At the same time, Wright helps us understand that the OT promise involves ongoing levels of fulfillment (pp. 70-77). This, I think, is one of the most helpful sections in the book because it again reveals something of Wright’s method. Crucially, he distinguishes between prediction and promise:

Because [a promise] involves personal relationship and commitment, it has a dynamic quality that goes beyond the external details involved….Because it is the relationship behind [the promise] that really matters, the material form in which it is fulfilled may be quite different from the literal form in which it was originally made, and yet it is no less a valid fulfillment of the promise. (pp. 70, 71)

God made promises to Israel in forms they could understand, yet their fulfillment will transcend those forms so that God’s faithfulness is confirmed rather than called into question. Thus, Wright concludes that “to hanker after the original forms of the promise would be like preferring shadows to real objects…. To insist on literal fulfillment of prophecies can be to overlook their actual nature within the category of promise, with the potential of different and progressively superior levels of fulfillment” (pp. 76-77).

Wright is so solid with text and context that once he’s done teaching us how to know Jesus through the Old Testament, we’re left identifying with him when he says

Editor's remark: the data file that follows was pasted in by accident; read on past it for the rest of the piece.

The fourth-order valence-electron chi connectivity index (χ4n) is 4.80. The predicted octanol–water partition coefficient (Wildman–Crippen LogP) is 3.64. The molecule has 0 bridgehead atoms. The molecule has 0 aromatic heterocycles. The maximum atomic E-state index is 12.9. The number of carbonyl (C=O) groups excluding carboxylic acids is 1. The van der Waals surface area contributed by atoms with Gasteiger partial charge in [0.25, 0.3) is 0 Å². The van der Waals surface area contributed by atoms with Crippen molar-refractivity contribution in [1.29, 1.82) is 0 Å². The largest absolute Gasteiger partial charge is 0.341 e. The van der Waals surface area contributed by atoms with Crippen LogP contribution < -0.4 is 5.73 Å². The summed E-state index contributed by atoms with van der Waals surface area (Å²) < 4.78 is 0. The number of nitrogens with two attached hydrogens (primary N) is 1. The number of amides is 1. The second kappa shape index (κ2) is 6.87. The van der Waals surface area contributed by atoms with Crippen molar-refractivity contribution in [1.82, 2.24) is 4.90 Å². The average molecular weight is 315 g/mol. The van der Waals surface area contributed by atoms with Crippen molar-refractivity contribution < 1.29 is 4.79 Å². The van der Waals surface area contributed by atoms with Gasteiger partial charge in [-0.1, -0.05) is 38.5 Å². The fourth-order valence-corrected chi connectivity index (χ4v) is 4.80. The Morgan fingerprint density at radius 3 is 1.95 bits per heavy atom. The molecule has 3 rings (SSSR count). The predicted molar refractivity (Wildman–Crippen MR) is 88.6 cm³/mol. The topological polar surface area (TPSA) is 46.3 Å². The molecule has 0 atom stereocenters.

Jesus was not just an identikit figure pasted together from bits of the Old Testament. He transcended and transformed the ancient models…so that for His followers, what began as a shaft of recognition and understanding of Jesus in light of their Scriptures, ended up as a deepening and surprising new understanding of their Scriptures in light of Jesus. (p. 117, emph. orig.)

Fellow pastor, this is an important book for you not only to have on your shelf, but to read carefully. It’s a great example of using biblical theology to enrich our preaching without impoverishing our exegesis. It can help us avoid becoming practical Marcionites, only ever preaching from the New Testament because we think the Old is an optional introduction at best. If you find yourself hesitant to preach Christ from the Old Testament, Wright will not only show you how to do it – he’ll make you want to do it.

Addendum: While I am happy to recommend this book without reservation, I cannot say the same for the author’s signing of the evangelical response to A Common Word in 2007 (the response of 300 evangelical leaders, along with the list of signatories, can be found at For the sake of gospel clarity, I pray that Wright would see the inconsistency between the Second Person of the Trinity he wrote of in 1992 and the non-Trinitarian “All Merciful” Divinity he endorsed with our Muslim friends in 2007. This is a disappointing lapse in judgment from one whose Trinitarian Christology as championed in this book has proven so enriching to so many for so long.

Paul Alexander

Paul Alexander is the Pastor of Grace Covenant Baptist Church in Elgin, Illinois.